Notre Dame’s McDaniel pays tribute to fallen friend
(MCT) — SOUTH BEND, Ind. — Mid-October Sundays in Texas are warm and inviting enough to inspire trips to Possum Kingdom Lake, and that’s where high school football stars Jacob Logan and Gavin McDaniel climbed a cliff on Oct. 14 with the water glistening below.
McDaniel jumped first. Logan followed.
“My brother came up,” Notre Dame running back/cornerback Cam McDaniel said Wednesday, “and he didn’t.”
Dive teams searched for five days before recovering 17-year-old Jacob Logan’s body in the lake, and it was a little more than a week later that Cam McDaniel offered a tribute for millions to see: He switched to Logan’s jersey No. 21 from his usual No. 33 for the game at Oklahoma, then promptly energized the Irish’s kickoff return unit with tough, elusive runs.
“An extreme honor beyond what words can explain,” McDaniel said. “It was an honor to be able to pay tribute to him by wearing the No. 21 for that game. A lot of my family was in town, a lot of my friends were at that game, even some of my coaches. And a lot of people were watching, that’s for sure.”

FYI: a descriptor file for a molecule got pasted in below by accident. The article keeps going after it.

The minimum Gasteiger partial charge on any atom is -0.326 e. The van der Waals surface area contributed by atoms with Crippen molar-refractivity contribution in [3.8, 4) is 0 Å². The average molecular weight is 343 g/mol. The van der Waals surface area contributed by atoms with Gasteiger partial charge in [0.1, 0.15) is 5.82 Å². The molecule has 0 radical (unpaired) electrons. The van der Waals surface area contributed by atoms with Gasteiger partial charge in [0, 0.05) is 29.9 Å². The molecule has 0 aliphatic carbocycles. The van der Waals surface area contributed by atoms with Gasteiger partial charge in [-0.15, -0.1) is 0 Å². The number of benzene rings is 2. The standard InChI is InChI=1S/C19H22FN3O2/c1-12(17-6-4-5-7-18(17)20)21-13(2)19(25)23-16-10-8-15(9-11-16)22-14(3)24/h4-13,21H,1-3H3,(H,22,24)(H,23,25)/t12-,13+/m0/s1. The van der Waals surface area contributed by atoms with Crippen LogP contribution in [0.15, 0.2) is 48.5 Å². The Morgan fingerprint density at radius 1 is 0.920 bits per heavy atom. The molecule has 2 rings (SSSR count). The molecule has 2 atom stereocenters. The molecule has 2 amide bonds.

Logan was a sophomore when Cam McDaniel was a senior at Coppell (Texas) High School. Gavin McDaniel made his own tribute one night after his drowned friend’s body was recovered: He ran for a 75-yard touchdown on his first carry against Flower Mound High School, flashing a “21” sign after he reached the end zone.
“It’s extremely humbling, it’s eye-opening, it just reminds us that life is but a vapor,” Cam McDaniel said. “I’m sorry that he had to go. But he honored many people with his life.”
Out of harm’s way: Carlo Calabrese’s hometown of Verona, N.J., got hit with wind and rain and some trees in the neighborhood toppled. That was about it, but the Irish linebacker rued the catastrophic damage Hurricane Sandy inflicted upon coastal areas.
“It’s crazy,” Calabrese said. “Just seeing the buildings that are wrecked like (Ortley Beach’s) Surf Club, seeing all that stuff totally wrecked — it’s crazy. I’m just praying for those people to rebuild it.”
Home remedy? Notre Dame has committed 27 of its 42 penalties and seven of eight turnovers at home.
“I don’t want to make more of it,” Irish coach Brian Kelly said. “Teams that come into Notre Dame Stadium play their very, very best. We have to match that intensity.”
They will get a chance to do just that Saturday when Pittsburgh visits.